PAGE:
A 16-year-old boy with a history of acute lymphoblastic leukemia (ALL) in remission presented with increasing headache, ptosis, myalgias, fatigue, and numbness and pain in his lower back and sacrum. Initial workup, including CT and MRI of the brain is shown (Fig. 1).
Enhancing sellar/suprasellar mass in an adolescent
Germ cell tumor
Langerhans cell histiocytosis
Approximately 2.5-4 per 100,000 children will be affected by a tumor of the central nervous system, which is second in incidence for childhood malignancies behind leukemia.1 The differential diagnosis for CNS tumors varies based upon location, age, sex, and image characteristics, as well as clinical symptoms and history of any known malignancy. The differential diagnosis for an enhancing sellar/ suprasellar mass in an adolescent includes more common entities, such as craniopharyngioma, chiasmatic-hypothalamic glioma, and germ cell tumor. Pituitary macroadenomas (in children), Langerhans cell histiocytosis, and hypothalamic hamartoma are less common. Leukemia should be a consideration in a patient with a history of prior or current disease. Magnetic resonance imaging is the modality of choice for further characterization of masses of the sellar/ suprasellar region with computed tomography playing a complimentary role in evaluating for calcifications.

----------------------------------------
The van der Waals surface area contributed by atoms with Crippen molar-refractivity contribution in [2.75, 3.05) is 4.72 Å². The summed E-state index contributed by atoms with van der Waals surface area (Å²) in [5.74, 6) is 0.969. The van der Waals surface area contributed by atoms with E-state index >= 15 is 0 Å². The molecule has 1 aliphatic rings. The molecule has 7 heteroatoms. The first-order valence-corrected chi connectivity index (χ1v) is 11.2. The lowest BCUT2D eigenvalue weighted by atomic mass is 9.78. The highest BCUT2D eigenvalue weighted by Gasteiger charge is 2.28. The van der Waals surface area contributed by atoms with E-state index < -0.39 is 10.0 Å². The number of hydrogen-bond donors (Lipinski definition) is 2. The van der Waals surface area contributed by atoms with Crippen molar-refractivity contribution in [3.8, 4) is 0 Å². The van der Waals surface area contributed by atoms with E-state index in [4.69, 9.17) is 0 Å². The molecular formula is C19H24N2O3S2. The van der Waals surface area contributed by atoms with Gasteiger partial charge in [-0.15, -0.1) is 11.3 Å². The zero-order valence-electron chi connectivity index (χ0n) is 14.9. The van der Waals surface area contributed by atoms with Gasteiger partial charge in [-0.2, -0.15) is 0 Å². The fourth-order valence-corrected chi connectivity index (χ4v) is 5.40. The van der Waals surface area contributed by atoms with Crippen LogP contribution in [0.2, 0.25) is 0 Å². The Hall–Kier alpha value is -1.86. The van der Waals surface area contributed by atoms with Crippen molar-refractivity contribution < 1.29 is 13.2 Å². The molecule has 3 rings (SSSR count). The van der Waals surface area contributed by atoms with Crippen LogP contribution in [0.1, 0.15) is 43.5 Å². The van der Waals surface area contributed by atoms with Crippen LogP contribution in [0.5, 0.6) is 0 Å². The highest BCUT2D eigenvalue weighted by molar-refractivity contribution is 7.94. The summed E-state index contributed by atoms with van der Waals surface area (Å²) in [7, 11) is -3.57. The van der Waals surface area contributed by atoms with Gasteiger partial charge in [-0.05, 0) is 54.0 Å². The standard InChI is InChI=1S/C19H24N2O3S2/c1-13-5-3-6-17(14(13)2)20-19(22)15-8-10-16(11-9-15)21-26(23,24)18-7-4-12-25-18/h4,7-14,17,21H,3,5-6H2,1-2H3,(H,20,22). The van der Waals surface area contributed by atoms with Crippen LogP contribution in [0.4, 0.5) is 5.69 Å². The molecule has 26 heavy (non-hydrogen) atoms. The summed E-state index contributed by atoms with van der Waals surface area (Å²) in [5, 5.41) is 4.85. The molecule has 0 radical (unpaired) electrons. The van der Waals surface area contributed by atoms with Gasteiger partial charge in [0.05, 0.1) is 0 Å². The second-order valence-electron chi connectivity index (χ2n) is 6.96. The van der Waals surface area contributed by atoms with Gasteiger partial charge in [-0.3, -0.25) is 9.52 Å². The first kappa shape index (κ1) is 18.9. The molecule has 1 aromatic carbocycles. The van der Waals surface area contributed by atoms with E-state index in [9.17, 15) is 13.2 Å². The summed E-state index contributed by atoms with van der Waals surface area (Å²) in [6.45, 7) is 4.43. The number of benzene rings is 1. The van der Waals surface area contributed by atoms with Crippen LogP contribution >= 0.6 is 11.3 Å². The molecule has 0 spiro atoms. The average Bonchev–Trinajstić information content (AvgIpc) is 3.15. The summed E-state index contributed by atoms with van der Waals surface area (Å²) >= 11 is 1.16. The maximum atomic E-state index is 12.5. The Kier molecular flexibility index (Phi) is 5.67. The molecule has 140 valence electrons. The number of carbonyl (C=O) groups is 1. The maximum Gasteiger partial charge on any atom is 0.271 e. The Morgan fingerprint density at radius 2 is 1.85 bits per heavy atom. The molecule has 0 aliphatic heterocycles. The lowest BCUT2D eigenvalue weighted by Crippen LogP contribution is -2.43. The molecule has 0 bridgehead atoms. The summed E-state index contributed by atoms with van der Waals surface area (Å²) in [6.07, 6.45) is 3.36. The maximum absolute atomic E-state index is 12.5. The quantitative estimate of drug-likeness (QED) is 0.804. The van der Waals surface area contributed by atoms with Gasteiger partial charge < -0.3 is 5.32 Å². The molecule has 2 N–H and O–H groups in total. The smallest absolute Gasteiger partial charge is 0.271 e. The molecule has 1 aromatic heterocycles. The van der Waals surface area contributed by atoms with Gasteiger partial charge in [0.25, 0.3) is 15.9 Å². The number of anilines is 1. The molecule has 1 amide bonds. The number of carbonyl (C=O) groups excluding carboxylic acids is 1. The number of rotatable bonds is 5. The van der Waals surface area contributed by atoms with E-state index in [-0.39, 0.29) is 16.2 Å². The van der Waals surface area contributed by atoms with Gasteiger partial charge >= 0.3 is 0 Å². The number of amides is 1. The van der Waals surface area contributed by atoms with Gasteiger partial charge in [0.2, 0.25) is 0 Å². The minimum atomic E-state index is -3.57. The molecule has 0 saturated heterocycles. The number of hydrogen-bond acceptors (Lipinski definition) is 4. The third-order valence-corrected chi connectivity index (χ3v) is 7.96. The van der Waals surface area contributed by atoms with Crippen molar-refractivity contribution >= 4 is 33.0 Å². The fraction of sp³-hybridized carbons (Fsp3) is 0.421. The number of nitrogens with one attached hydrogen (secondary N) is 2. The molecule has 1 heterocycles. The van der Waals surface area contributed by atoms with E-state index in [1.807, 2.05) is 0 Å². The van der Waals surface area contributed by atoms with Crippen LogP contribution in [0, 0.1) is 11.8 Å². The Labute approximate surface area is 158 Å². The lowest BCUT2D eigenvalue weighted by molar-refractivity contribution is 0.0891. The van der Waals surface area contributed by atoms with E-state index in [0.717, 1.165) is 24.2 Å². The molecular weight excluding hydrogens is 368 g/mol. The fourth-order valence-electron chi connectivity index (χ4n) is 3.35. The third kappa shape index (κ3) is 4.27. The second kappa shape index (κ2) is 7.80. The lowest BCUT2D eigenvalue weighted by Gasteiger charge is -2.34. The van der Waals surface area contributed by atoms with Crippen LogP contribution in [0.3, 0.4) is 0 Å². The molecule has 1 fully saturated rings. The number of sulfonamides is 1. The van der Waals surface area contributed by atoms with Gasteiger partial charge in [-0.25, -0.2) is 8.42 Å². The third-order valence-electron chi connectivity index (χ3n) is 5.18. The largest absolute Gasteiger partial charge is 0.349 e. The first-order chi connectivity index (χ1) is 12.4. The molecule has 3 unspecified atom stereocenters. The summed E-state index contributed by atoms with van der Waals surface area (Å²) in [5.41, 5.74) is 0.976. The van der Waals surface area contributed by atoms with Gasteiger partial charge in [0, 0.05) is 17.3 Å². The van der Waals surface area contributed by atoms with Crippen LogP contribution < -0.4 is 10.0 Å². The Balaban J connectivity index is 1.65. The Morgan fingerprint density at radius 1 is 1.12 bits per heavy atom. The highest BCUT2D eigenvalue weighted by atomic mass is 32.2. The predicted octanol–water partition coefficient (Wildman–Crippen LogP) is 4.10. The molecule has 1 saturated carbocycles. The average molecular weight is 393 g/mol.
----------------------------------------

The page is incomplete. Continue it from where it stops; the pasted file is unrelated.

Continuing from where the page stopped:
Craniopharyngioma is a low-grade (WHO grade 1) neoplasm and represents the most common sellar/ suprasellar tumor in children, accounting for approximately 6-9 % of CNS tumors.1 Common presenting symptoms include headache, visual disturbances, hormonal imbalances, and behavioral changes. There are two pathologic variants which determine the age of presentation (bimodal) and overall prognosis. The adamantinomatous variant occurs in children with a peak age of presentation between 10 and 14 years. It presents as a cystic and solid sellar/suprasellar mass with avid enhancement of solid components and calcifications (>90% of cases). The calcifications tend to be stippled and are often peripheral in location.2 The papillary variant occurs in middle-aged and older adults and typically presents as a solid enhancing sellar/suprasellar mass; cystic changes and calcifications are less common.